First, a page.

Pentagon justifies military expansion in Africa as key to ‘global strategy’
Speaking from the Pentagon on Monday, Chairman of the Joint Chiefs of Staff General Joseph Dunford told reporters that US troops in Niger do not go on patrol with local forces unless the chances of enemy combat are “unlikely.” He confirmed the four US service members killed in the October 4 ambush were taken by surprise when they were attacked by a group of 50 militants affiliated with the Islamic State (IS, formerly ISIS/ISIL).
US forces in Niger were ambushed by fighters from Mali, which became a terrorist stronghold after Libya collapsed into chaos and anarchy following the US intervention in 2011. Since then, neighboring countries have seen an increase in the number and severity of terrorist attacks.
While there is no direct combat mission for US troops in Niger, debate in Congress is heating up over whether to update or replace the 9/11-era authorization for use of military force, as the presence of US troops across West Africa gains widespread media coverage.
Dunford described Niger, where there are currently at least 800 US soldiers, as “inherently dangerous.”
The US has more than 6,000 troops stationed in about 53 of the 54 African countries. Most of them, approximately 4,000, are located at Camp Lemonnier in the east African country of Djibouti.
On Sunday, Senator Lindsey Graham (R-South Carolina) and Senate Minority Leader Chuck Schumer (D-New York) both said on NBC’s Meet the Press that they were unaware there were so many troops stationed in the area.
“I didn’t know there [were] 1,000 troops in Niger,” Graham said, adding that he expects to be briefed on their purpose and mission later this week.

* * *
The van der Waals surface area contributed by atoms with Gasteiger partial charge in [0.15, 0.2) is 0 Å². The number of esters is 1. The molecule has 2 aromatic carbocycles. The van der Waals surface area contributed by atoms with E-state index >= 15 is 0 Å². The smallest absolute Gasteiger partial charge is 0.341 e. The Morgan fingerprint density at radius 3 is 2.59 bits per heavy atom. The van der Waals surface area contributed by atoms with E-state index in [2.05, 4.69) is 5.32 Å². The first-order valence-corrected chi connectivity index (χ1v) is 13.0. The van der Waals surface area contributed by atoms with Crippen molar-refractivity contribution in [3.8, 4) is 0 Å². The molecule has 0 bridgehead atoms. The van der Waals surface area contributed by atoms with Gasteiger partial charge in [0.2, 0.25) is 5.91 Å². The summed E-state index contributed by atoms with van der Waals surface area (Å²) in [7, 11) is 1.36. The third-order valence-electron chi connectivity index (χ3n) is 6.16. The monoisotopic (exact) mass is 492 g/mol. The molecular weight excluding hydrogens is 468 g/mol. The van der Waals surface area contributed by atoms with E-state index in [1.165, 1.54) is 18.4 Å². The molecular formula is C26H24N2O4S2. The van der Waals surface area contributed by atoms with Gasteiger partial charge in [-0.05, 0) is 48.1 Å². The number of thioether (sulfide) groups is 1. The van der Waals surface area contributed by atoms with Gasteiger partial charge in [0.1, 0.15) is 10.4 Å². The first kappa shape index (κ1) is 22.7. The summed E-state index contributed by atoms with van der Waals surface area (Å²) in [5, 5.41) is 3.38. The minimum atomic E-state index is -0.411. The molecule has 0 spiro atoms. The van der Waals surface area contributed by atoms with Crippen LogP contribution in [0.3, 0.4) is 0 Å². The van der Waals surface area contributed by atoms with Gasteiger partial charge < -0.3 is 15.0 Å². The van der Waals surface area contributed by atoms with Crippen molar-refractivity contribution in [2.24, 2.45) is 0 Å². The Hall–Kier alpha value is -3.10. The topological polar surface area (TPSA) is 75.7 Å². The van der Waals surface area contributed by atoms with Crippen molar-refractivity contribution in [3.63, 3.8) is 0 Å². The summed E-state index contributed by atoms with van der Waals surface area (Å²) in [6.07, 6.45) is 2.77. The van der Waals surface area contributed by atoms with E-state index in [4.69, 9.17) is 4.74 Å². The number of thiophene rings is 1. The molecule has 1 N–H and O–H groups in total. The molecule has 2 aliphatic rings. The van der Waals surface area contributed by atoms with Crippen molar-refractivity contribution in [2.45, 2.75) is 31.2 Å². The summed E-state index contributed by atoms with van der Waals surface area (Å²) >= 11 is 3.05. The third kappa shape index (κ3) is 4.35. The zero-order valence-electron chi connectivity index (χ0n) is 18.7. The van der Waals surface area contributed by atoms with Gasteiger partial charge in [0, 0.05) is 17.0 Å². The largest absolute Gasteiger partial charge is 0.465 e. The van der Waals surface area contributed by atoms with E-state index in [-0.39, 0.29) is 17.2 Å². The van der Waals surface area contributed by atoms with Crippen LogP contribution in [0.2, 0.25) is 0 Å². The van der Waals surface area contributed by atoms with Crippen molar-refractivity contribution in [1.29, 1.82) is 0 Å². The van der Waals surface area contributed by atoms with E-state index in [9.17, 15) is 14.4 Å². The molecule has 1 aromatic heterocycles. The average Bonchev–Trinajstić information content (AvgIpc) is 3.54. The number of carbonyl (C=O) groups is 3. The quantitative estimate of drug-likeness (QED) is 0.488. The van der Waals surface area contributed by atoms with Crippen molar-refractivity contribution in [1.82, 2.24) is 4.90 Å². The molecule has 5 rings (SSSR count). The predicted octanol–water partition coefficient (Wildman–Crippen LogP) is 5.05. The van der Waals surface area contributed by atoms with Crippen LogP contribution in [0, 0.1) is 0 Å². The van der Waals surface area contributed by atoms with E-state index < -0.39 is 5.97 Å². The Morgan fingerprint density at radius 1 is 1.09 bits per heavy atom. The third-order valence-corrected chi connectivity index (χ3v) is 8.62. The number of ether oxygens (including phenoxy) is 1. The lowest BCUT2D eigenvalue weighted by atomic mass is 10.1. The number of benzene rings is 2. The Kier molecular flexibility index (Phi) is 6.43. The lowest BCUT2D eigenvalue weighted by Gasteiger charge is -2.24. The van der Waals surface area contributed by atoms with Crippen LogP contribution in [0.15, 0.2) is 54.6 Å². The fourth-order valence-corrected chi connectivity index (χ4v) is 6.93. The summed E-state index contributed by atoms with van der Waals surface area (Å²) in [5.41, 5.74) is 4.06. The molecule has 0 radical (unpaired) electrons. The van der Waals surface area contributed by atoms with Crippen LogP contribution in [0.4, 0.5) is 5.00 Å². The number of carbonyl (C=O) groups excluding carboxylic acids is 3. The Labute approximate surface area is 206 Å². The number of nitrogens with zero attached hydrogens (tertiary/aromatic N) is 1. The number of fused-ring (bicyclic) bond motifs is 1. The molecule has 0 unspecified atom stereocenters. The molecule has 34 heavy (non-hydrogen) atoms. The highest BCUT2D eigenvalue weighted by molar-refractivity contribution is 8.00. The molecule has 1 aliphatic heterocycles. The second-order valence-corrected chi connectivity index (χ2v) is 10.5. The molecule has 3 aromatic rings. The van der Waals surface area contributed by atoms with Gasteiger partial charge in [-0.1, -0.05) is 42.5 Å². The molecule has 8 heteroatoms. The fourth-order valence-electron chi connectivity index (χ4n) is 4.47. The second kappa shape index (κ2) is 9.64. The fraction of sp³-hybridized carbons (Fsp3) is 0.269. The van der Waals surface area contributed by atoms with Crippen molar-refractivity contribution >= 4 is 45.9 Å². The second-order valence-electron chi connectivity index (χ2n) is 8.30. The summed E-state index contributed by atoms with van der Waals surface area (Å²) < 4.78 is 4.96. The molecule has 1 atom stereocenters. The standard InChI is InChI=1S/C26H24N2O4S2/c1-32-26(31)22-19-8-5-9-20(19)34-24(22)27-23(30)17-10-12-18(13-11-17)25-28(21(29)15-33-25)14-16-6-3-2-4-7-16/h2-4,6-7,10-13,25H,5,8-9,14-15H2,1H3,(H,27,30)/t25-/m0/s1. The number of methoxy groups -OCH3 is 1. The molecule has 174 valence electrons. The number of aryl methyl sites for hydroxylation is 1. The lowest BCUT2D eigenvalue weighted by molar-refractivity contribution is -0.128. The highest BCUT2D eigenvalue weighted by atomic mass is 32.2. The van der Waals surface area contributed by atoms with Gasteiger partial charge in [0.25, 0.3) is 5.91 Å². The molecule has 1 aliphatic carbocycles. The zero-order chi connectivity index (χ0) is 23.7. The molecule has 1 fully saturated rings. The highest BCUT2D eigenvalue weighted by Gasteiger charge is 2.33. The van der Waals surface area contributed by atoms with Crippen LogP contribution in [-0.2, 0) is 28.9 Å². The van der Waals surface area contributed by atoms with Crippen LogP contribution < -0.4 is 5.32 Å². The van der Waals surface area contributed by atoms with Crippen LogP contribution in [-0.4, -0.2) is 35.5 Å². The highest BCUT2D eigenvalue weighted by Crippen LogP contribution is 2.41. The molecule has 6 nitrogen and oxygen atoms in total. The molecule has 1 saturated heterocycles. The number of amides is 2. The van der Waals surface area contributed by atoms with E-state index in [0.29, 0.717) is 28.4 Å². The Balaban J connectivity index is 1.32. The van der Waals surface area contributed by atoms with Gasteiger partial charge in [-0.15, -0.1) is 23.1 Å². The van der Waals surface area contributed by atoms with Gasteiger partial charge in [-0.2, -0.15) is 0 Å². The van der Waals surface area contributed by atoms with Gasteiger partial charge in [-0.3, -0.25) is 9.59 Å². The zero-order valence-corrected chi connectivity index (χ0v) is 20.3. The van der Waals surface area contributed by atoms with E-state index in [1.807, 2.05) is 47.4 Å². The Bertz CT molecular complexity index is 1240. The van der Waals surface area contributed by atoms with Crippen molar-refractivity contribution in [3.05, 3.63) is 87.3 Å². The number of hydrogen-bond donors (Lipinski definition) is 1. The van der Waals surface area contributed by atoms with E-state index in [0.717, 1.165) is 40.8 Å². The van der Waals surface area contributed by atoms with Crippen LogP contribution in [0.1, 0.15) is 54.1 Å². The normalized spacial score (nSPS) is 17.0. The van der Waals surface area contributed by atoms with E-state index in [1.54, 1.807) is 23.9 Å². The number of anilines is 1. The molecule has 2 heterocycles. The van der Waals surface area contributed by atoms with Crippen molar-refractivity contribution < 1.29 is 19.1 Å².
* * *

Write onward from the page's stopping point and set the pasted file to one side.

However, Graham was one of 26 senators present for an AFRICOM hearing in March, and no lawmakers reportedly asked any questions about the number of troops in the region.
Graham supports sticking with the original Authorization for Use of Military Force, which passed three days after the September 11, 2001 terrorist attacks and sent troops to Afghanistan and then Iraq.
A close ally of Graham’s, Senator John McCain (R-Arizona), is calling for more debate on the issue and has supported the idea of a new authorization. Last week, McCain, who chairs the Armed Services Committee, threatened to subpoena the White House for information regarding the attacks in Niger, claiming he had been told “very little.”
Senator Rand Paul (R-Kentucky), who sits on the Foreign Relations Committee, has clashed with both Graham and McCain over war policy. He attacked Graham on Twitter on Monday as a “warmonger” who should have known about US troops in Niger.
On Friday, Defense Secretary Jim Mattis had meetings with both McCain and Graham and told them about the situation in the region. After the meeting, Graham told reporters that Mattis said the war on terrorism is “morphing.”
“You’re going to see more actions in Africa, not less; you’re going to see more aggression by the United States toward our enemies, not less; you’re going to have decisions being made not in the White House but out in the field,” Graham said, according to the Washington Post.
Speaking to reporters Monday, General Dunford echoed Graham’s statement, describing US troops stationed around the world as a “part of a global strategy.”
Dunford said that the US has been sending troops to Africa and other parts of the world in order to “put pressure” on terrorist groups “simultaneously wherever they are” and “anticipate where they will be” in the future.
He added that the US is building up a “relatively small footprint” of troops around the globe to enable local forces to deal with terrorists “before they become a threat to the American people.”
Mattis and Secretary of State Rex Tillerson are scheduled to address the Senate Foreign Relations Committee on October 30.